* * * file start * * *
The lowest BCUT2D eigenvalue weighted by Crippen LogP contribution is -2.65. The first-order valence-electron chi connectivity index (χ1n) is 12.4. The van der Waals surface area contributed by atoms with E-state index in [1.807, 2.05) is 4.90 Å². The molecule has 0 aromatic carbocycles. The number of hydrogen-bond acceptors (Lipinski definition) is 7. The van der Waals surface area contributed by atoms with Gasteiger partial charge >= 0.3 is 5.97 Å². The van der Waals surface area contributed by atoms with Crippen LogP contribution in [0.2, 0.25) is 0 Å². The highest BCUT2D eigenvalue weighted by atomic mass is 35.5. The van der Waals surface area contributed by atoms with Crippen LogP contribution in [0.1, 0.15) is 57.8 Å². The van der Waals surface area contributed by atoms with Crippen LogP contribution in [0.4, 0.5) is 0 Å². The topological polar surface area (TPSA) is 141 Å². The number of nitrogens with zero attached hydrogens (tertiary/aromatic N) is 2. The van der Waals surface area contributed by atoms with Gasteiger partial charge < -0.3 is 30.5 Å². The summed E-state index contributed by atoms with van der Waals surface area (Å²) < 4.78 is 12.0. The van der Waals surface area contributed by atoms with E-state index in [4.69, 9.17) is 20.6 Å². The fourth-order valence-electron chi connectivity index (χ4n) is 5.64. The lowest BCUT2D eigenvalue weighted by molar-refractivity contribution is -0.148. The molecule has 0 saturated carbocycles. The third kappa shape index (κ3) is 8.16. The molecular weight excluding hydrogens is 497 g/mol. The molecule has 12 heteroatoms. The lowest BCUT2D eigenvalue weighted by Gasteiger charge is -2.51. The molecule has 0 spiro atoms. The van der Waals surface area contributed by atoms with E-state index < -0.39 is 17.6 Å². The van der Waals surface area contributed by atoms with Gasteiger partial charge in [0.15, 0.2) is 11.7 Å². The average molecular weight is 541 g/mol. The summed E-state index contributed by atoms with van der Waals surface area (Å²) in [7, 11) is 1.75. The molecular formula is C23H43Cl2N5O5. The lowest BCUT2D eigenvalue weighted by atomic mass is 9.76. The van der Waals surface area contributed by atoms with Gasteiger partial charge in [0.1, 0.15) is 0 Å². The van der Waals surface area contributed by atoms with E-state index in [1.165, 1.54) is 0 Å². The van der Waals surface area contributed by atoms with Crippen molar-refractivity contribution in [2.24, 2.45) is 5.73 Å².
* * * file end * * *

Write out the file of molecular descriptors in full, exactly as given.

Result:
The lowest BCUT2D eigenvalue weighted by Crippen LogP contribution is -2.65. The first-order valence-electron chi connectivity index (χ1n) is 12.4. The van der Waals surface area contributed by atoms with E-state index in [1.807, 2.05) is 4.90 Å². The molecule has 0 aromatic carbocycles. The number of hydrogen-bond acceptors (Lipinski definition) is 7. The van der Waals surface area contributed by atoms with Gasteiger partial charge >= 0.3 is 5.97 Å². The van der Waals surface area contributed by atoms with Crippen LogP contribution in [0.2, 0.25) is 0 Å². The highest BCUT2D eigenvalue weighted by atomic mass is 35.5. The van der Waals surface area contributed by atoms with Crippen LogP contribution in [0.1, 0.15) is 57.8 Å². The van der Waals surface area contributed by atoms with Crippen LogP contribution in [0.4, 0.5) is 0 Å². The topological polar surface area (TPSA) is 141 Å². The number of nitrogens with zero attached hydrogens (tertiary/aromatic N) is 2. The van der Waals surface area contributed by atoms with Gasteiger partial charge < -0.3 is 30.5 Å². The summed E-state index contributed by atoms with van der Waals surface area (Å²) < 4.78 is 12.0. The van der Waals surface area contributed by atoms with E-state index in [4.69, 9.17) is 20.6 Å². The fourth-order valence-electron chi connectivity index (χ4n) is 5.64. The lowest BCUT2D eigenvalue weighted by molar-refractivity contribution is -0.148. The molecule has 0 saturated carbocycles. The third kappa shape index (κ3) is 8.16. The molecular weight excluding hydrogens is 497 g/mol. The molecule has 12 heteroatoms. The lowest BCUT2D eigenvalue weighted by Gasteiger charge is -2.51. The molecule has 0 spiro atoms. The van der Waals surface area contributed by atoms with E-state index < -0.39 is 17.6 Å². The van der Waals surface area contributed by atoms with Gasteiger partial charge in [0.15, 0.2) is 11.7 Å². The average molecular weight is 541 g/mol. The summed E-state index contributed by atoms with van der Waals surface area (Å²) in [7, 11) is 1.75. The molecular formula is C23H43Cl2N5O5. The lowest BCUT2D eigenvalue weighted by atomic mass is 9.76. The van der Waals surface area contributed by atoms with Gasteiger partial charge in [0.1, 0.15) is 0 Å². The van der Waals surface area contributed by atoms with E-state index in [1.165, 1.54) is 0 Å². The van der Waals surface area contributed by atoms with Crippen molar-refractivity contribution in [2.24, 2.45) is 5.73 Å².